Ashish Rakheja, a seasoned consulting engineer, heads the sustainability division at AECOM India and is the Chairman of ACREX India 2014. He speaks to Buildotech about the event and the energy saving potential in the Indian building industry.
What are some of the new HVAC technologies available to help reduce energy footprint?
Many new renewable technologies are now available for building heating and cooling globally. In fact, the technologies introduced in the developed countries are simultaneously being launched in India. For instance, the recent geothermal systems tap into the earth’s energy to heat and cool the building the natural way. Likewise, passive chilled beams transfer heat transfer mainly by natural convection with a minor part by radiation. The primary advantage of the chilled beam system is its lower operating cost. Alternatively, the new under-floor air-distribution systems provide effective ventilation by introducing supply air at the floor and returning it at the ceiling effectively removing contaminants from the conditioned space.
The green building designers and builders are very receptive towards new technologies as it can help them save energy and costs. However, the hindrance in their significant adoption is the lack of awareness and knowledge of the new systems available.
Are the Indian codes and standards in keeping with the technological developments in the segment?
I have worked with various Government agencies like National Building Code (NBC), Bureau of Energy Efficiency (BEE) and Bureau of Indian Standard (BIS) and all these Indian Codes have their own revision cycles, which may or may not exactly coincide with the pace of developments taking place in HVAC sector. Overall, the Indian standards are more or less in-sync with the new technologies. For example, the Energy Conservation Building Code (ECBC) is quite advanced and is doing pretty well. In addition, Indian designers have an advantage of referring to international codes and they have developed their own mechanisms to follow international practices without being in conflict with the Indian standards.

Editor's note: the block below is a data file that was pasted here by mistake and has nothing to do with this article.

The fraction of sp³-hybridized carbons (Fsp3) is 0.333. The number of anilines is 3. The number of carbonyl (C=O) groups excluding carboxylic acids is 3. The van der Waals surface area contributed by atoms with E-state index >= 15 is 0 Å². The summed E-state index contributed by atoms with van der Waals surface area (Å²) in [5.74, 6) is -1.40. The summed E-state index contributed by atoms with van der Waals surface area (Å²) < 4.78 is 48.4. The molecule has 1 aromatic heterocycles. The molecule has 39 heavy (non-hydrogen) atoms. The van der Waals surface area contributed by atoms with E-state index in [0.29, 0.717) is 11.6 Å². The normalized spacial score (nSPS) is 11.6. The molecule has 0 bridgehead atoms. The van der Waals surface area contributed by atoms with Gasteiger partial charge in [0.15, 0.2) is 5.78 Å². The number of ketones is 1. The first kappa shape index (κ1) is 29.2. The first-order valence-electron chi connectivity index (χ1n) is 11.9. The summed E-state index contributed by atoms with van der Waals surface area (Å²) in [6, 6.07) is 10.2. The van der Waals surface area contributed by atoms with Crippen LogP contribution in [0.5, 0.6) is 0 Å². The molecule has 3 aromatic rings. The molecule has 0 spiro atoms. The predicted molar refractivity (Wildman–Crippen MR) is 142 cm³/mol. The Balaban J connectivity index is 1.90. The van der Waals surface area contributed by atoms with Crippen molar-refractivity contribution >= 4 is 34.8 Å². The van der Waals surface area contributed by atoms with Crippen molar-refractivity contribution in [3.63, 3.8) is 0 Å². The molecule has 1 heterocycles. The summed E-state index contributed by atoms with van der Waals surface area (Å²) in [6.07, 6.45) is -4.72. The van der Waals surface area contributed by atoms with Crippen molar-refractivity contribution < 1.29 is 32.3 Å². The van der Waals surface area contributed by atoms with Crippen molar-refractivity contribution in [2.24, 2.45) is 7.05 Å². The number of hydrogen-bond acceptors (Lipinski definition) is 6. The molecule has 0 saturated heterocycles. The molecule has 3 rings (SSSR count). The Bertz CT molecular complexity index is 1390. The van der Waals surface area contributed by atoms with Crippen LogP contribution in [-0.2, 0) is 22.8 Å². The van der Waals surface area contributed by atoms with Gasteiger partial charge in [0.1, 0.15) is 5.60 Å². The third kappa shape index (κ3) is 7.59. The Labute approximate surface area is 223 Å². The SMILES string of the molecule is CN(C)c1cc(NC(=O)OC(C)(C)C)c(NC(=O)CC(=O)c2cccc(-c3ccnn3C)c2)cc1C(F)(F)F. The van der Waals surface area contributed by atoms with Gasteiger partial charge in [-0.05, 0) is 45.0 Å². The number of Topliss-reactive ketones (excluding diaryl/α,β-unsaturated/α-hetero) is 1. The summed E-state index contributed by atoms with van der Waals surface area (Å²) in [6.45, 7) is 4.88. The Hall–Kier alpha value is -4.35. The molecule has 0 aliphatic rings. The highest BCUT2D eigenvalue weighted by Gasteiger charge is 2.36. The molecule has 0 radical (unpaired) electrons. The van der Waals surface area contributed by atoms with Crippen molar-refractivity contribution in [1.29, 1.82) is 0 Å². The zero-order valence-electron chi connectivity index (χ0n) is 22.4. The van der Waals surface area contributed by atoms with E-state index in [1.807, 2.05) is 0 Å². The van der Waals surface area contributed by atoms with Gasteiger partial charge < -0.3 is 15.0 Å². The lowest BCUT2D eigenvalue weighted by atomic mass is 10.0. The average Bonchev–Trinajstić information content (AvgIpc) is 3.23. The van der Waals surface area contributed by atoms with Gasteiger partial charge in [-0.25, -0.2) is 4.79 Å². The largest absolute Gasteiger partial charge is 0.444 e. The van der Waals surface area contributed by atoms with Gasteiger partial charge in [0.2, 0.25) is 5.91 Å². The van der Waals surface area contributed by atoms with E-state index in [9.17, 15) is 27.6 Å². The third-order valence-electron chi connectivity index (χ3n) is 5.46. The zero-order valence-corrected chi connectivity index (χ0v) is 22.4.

The issue is not the inadequate codes and standards, but the insufficient implementation of the same, which comes under the preview of state governments. Unless, all states adopt these codes, the overall implementation of standards across the country will remain weak.
What are the key factors driving the demand for energy saving systems?
The demand is largely driven by the green building movement, which has created a level of awareness among the building owners. Secondly, we are a country starved of power, many building owners rely on DG set for uninterrupted power supply, which is a costly alternative. Thus, the end user needs systems that can not only save energy but also help reduce operational costs, more so in high energy consuming buildings like commercial, retail and hospitality.
In my experience of over twenty years in design & coordination of multi-disciplinary engineering activities, I have realized the lack of integrated approach towards HVAC and building planning is due to the top down approach, which goes from professionals, designers and authorities to the end users. Instead, bottoms up approach targeting the end users and non-professionals, creating awareness at that level and then going higher up will be more fruitful and make bigger impact in adopting of energy-efficient systems.